Apparently, once one gets insouciant with running one’s vital service ducts down the outside of the body, like the Pompidou Centre, these see-through stoma bags are replaced with American Tan ones, to conceal the contents. Surely, we are missing a trick. American Tan is so last century. We could have scenic views of Glencoe, or the Yorkshire Dales, or the London Eye, printed on them. Roy Lichtenstein pictures; Lady Gaga; the Rolling Stones. We could even get them sponsored. Saga holidays. Santander. RBS. Nike. All it needs is corporate courage.
As a patient in an orthopaedic trauma ward, I find myself getting jealous of the old ladies. Within 24 hours of hip surgery, the physiotherapists cajole them to stand. And they can. Within two days, they are shuffling on Zimmers. They are amazing, like lame, elderly fragile little birds getting ready to migrate home for their final summers. Within four days they are on crutches and being discharged – a cruel reminder, as if one needed it, of the constant reproach of spinal injury. Why can’t I do that? Because my body’s hard drive has been terminally damaged, that’s why.
But I have overstayed my welcome in this ward. Nobody lingers long in the modern hyper-managed NHS. One of the doctors, a real miss for the world of diplomacy, asks me when I am moving to a rehab ward. He’s asking me? “I’m hoping a bed might become available at the spinal unit,” I say, bewildered.
He’s not really listening. “This acute bed costs £450 a night,” he tells me. “Rehab beds are only £250 a night.” Astonished but amused, I find myself politely apologising. I guess that’s why the Royals go private; so they never get accused of bed-blocking. But that’s the NHS: the “hard” skills are magnificent; the “soft” skills sometimes less so. Wonderful care exists alongside the pretty awful and, in between, a rushed, rough kindness flourishes.
And ultimately life in hospital, for the unaccustomed sickie, is as entertaining as the Moral Maze. In a nearby bed, a woman my own age, by her own admission a frequent inpatient, is restless for attention; or perhaps more for drink and fags. I can’t see her face behind the curtain, but there are clues she’s not the Duchess of Cambridge. “This place is daeing ma f***ing heid in,” she cries repeatedly. Mine too, honey, I think, but which of our lifestyle choices is most to blame? Me and my sporty gung-ho silliness; or you and your destructive personal habits? We take our different risks; we pay our taxes in different ways. Who has the right to pass judgment on our use of resources? Certainly not me.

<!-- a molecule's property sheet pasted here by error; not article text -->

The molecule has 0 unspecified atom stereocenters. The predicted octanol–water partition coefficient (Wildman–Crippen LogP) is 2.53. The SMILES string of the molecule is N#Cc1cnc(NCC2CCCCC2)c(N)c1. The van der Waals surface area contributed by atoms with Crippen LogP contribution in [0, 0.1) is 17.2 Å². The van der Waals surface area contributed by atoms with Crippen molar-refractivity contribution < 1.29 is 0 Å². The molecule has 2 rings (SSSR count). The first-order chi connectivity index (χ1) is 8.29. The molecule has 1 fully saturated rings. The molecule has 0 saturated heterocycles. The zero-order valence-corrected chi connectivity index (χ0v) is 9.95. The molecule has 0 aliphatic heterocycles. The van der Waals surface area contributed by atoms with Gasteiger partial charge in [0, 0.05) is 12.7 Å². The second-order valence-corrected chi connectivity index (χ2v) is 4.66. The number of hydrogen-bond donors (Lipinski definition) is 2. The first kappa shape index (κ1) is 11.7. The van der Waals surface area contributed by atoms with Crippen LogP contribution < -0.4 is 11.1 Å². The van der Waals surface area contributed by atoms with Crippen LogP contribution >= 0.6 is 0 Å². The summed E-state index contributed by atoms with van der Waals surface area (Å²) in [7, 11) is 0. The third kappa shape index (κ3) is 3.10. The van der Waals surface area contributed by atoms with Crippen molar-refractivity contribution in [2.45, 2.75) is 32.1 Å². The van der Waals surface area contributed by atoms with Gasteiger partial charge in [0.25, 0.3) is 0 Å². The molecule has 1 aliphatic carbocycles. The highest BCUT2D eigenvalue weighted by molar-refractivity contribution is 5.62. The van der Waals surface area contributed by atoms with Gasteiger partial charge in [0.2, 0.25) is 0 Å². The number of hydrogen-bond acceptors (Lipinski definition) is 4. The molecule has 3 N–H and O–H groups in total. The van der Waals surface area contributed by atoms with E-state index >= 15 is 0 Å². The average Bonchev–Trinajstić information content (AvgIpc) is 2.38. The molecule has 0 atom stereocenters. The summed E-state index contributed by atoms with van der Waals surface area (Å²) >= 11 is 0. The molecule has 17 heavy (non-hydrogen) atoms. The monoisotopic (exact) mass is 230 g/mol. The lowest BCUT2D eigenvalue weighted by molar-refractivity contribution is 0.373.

Finally, I get word from the spinal unit. There’s a bed free. “OK, pal,” says the hospital porter in the menacing way only Glasgow hospital porters can, bundling me, rigid with fear of my bad leg being bounced off the wheelchair, into the back of an ice-cold hospital transport. Doors clang. Snow flurries hit my neck. I have no coat, no blanket. But the leg and the bowel are fixed. Things are on the up.
04-07-2013, 09:55 AM
The Times UK
Groundhog Day. Back in the National Spinal Injury Unit at the Southern General Hospital in Glasgow, where I first arrived exactly three years ago, borne on the shudder of the Sea King. And once again I hear the sound of the mighty old helicopters landing; the unmistakable racket of their engines shaking the buildings, bearing fresh disasters, new suffering. Whoever the casualties are, the poor sods, please let their spinal cords be intact.
But sometimes you cannot dwell on other people’s distress, but must focus ruthlessly on yourself. I am back in the spinal unit to get rehab in the gym for a few precious days. Beds are in short supply just now; I have to pack as much physiotherapy in as I can before someone with a new injury arrives.
The Olympic baby boom is having its impact. Half the therapy staff are about to leave to have babies, including Susan, my beloved former physiotherapist, who has been told she is bearing a large baby in a Hobbit’s body. The heartless creature expects sympathy from me? I tell her no one under 5ft 3in should be allowed to get pregnant anyway. I am assigned to the much kinder Lynsey, who sets out to stretch my mangled thigh muscles and rebuild my confidence about moving myself around.
I am desperate, so desperate, to get back to where I was before my two big operations. But I am forced to accept that the femur rebuild, a fairly major procedure called a gamma nailing, has left me considerably weakened, if not verging on pathetic. I spend a lot of time lying on my back, with a huge exercise ball between my knees stretching the new leg outwards. Lynsey has me hopping on and off beds into my wheelchair, in and out of the car in the gym. Then we do some standing, using a static frame, which is agonising because my pelvis and lower back have quietly seized up; locked for eternity it seems. I lean forward in despair and my tears silently decorate the well-worn green of the gym floor. “See, it’s not just me that makes you cry,” remarks Susan in passing.